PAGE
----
Composer Identity Crisis
A very dear friend of mine, Joe Ornstein, is a mandolinist with whom I play music from time to time. Although he has written a few songs over the years and is an inventive improviser, he would never use the word composer to describe himself. According to Joe, he is everything he has ever listened to; composers, on the other hand, are people who are everything they have listened to as well as the stuff they haven’t heard yet.
Complimentarily, a pretty well-established composer has said to me that she thinks the word composer has been greatly overused. According to her, you can’t call yourself a composer; someone else has to identify you that way first. This implies a sentiment with which I ultimately would agree: namely, that a composer is someone who writes music for other people to perform.
Sure, there have been and continue to be tons of great composer/performers out there. But if no one else ever performs your own music except for you, are you a composer? Is a singer-songwriter whose material never gets covered by anyone else a composer? And doesn’t being a composer somehow imply being able to create for a variety of forces? What about Conlon Nancarrow whose major contribution to music history is a remarkable series of short compositions all scored for player piano, an instrument that does not even require a performer? Obviously, the minute you try to make a hard and fast rule, you’re doomed.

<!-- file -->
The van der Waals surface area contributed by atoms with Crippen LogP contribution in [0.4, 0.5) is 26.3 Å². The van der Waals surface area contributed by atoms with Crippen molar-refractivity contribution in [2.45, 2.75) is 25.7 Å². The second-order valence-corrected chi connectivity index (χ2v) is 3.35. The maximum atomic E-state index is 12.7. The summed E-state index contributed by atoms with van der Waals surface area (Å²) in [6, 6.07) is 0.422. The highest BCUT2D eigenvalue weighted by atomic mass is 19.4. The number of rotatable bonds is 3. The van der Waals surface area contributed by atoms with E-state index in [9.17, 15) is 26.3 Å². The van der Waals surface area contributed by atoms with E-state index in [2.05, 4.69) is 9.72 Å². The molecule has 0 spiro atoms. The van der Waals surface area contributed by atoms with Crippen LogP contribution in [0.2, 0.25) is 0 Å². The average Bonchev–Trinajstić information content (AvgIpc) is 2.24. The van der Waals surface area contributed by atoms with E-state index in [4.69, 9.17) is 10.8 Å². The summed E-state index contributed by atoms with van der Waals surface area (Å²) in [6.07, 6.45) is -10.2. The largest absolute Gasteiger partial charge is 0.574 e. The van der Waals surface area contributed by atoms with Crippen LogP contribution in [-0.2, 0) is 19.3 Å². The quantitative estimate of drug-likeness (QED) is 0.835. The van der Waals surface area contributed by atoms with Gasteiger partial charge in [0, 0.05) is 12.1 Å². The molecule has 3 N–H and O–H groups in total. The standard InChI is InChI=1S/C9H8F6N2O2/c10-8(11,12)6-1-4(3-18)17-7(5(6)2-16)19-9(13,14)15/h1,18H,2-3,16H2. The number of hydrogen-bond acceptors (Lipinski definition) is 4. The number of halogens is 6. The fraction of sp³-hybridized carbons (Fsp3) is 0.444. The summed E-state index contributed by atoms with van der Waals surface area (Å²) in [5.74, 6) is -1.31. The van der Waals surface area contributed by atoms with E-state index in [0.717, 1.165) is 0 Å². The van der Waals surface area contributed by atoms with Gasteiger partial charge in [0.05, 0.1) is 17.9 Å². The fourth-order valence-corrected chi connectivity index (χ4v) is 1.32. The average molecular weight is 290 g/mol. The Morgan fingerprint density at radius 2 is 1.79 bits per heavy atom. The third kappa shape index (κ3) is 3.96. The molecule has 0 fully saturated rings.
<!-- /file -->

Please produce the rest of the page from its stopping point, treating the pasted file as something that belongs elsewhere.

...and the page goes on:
That said, I’ve been debating the usage of the word “artist” to describe performers who are interpreting the music created by other people. To the outside world, artists are typically people who work in the visual arts who either paint or sculpt images of their own design. Yes, of course, Andy Warhol did not design the Campbell soup cans or Brillo boxes he had ubiquitously tessellated. Then again, he also frequently did not carry out the actual painting for many of these works either. But he is undisputedly still the artist of all of that work because in every case the idea to present these images in such a manner was his.
In popular parlance, the artist in music always refers to the performer. Certainly in many genres of popular music, the interpretation of the music frequently carries a more identifiable sound than the original material. The composers for much of this music are rarely household names; often hit songs are created by groups of contributors and the interpreter who brings the song to life is the auteur mostly responsible for its success. However, in the always contrarian world of composer-based “classical” music, the reverse is true. There might indeed be as many interpretations as there are performances of the Elliott Carter Sonata for Cello and Piano or even Terry Riley’s In C out there. But at the end of the day, the person whose contribution to that performance looms largest is Carter or Riley, despite the fact that neither one might be involved in that actual performance.
Mind you, this is in no way meant to disparage performers. After all, I’m married to one! And as a result I have gained a completely different musical perspective not only on my own work, but the work of tons of other composers. Yet another close friend of mine, who is also a performer, admits that an ideal performance is one that strives to conform to the conception of the composer. So, might it not be more appropriate to use the word artist for a composer rather than a performer?